500th Ship Receives ERS Classification

Tuesday, December 05, 2006
The Histria Perla is the 500th ship to receive ERS classification.

The Emergency Response Service (ERS) of Germanischer Lloyd has taken on its 500th ship: The Histria Perla, a chemicals tanker with a tonnage of 40,471 dwt was built in 2005 at the Constantza Shipyard in Romania and classed by Germanischer Lloyd. Nicolae Berechet, Technical Director of Histria Ship Management, received the 500th ERS certificate at the company's headquarters in Constanta, Romania. Accidents, collisions, oil spillages, groundings, on-board fires - the Emergency Response Service has been helping ships in distress for thirteen years. The service is triggered by telephone, using a special emergency number. The emergency call is received by the "Maritime Rescue Coordination Centre" of the German Maritime Rescue Service in Bremen.

From there, the ERS team at Germanischer Lloyd is alerted. All further exchanges of information with the shipping company and the crew are via phone, fax, telex and email connections reserved for the purpose. It is essential for the rescue service to have a computational model giving all the technical data for the ship in question. To produce this, GL works with HECSALV, a special "salvage software". If the ship has been classed by Germanischer Lloyd, existing model data can be used. "However, a ship does not have to have been classed by us to be able to use the ERS," says Norbert Kray, Head of Department Technical Support at Germanischer Lloyd.

In an emergency situation, the model is used to carry out a computerised simulation of the circumstances of the accident. On the basis of their detailed analysis, the experts then make recommendations for a possible rescue scenario. "That is what sets us apart from other providers of this service," says Norbert Kray. "We act proactively, develop a realistic rescue scenario, make concrete suggestions. We use the full range of expertise available in our company to offer productive assistance right from the very beginning." In the case of an emergency, the service provided includes expert analysis of the damage and a detailed recommendation for the rescue procedure. The benefits for the shipping company: "An accident can often cost several hundred million euros. If you have an efficient crisis management system, you can not only save considerable amounts of money, but also avoid serious environmental damage," says Kray.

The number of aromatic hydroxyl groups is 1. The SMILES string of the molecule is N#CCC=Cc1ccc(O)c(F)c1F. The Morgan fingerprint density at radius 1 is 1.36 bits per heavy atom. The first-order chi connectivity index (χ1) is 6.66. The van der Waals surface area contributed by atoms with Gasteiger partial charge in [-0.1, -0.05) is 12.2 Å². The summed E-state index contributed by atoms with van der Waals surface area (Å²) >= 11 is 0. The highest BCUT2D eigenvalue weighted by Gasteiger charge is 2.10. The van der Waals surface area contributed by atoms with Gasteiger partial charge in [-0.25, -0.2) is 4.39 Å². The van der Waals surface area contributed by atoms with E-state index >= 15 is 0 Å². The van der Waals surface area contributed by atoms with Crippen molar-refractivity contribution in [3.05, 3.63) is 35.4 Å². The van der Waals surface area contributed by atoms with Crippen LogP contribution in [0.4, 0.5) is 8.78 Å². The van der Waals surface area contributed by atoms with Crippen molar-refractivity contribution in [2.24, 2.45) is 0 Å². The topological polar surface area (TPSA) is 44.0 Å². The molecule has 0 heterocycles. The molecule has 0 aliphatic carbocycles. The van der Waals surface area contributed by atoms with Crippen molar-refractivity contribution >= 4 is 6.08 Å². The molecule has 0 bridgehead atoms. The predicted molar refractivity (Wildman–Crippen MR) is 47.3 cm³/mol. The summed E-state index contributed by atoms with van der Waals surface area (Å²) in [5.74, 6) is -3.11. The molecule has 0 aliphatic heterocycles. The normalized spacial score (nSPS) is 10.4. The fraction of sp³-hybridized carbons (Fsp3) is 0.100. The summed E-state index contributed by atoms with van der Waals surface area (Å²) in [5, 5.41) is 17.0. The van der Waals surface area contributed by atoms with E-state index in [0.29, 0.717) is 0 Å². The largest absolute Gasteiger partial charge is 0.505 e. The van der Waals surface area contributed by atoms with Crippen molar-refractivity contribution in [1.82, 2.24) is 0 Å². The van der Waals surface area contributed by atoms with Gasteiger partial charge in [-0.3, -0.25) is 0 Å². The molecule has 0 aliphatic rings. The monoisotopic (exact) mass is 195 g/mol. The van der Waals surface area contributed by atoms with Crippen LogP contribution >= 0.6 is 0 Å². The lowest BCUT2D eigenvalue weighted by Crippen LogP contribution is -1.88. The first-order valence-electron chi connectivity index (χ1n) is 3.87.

Nearly 50 shipping companies are benefiting from Germanischer Lloyd's Emergency Response Service. 60% of the ERS certificates have been issued to container ships, 24% to tankers and 16% to other types of shipping such as bulkers, ferries or luxury yachts. A particularly important part of the partnership is to maintain a continuous exchange of information with the customers, not only in emergency situations. Kray: "This is why the GL Academy will soon be offering training courses to explain and test out procedures and how to deal with the ERS in an emergency." The first of these courses are planned for autumn 2007. Since 1993 it has been a legal requirement in the USA for oil tankers to contact an emergency service in case of an accident - a consequence of the Exxon Valdez accident off Alaska. In 2004, INTERTANKO has obliged its members to register their tankers with an Emergency Response System.

From January 2007, MARPOL will be requiring tankers over 5000 dwt tons to be registered with an emergency system. The Emergency Response Service from Germanischer Lloyd is also the ideal partner for companies preparing the Vessel Response plans for non-tankers required by the US Coast Guard.

Maritime Reporter October 2014 Digital Edition
FREE Maritime Reporter Subscription
Latest Maritime News    rss feeds


Seacor Takes Delivery of 10,800 HP Crewboat

Seacor Marine is building ever larger and more powerful mono-hull crew/supply boats. The first of these to be delivered is the 202x34-foot Alex F. McCall with some very impressive statistics.

A Classic Repower

The tug Falcon was built by Modern Marine Inc. in 1978. In the intervening years, companies that employed her have changed hands a number of times until 2013 when Vane Line Bunkering of Baltimore,

The Legal Consequences of 46 CFR Subchapter “M”

As the holiday season and the end of another year quickly approaches, the towing industry patiently waits for the Coast Guard to finalize the long-awaited towing vessel inspection rule.

Maritime Careers / Shipboard Positions Maritime Security Navigation Pod Propulsion Port Authority Salvage Ship Electronics Ship Simulators Sonar Winch
rss | archive | history | articles | privacy | terms and conditions | contributors | top maritime news | about us | copyright | maritime magazines
maritime security news | shipbuilding news | maritime industry | shipping news | maritime reporting | workboats news | ship design | maritime business

Time taken: 0.1342 sec (7 req/sec)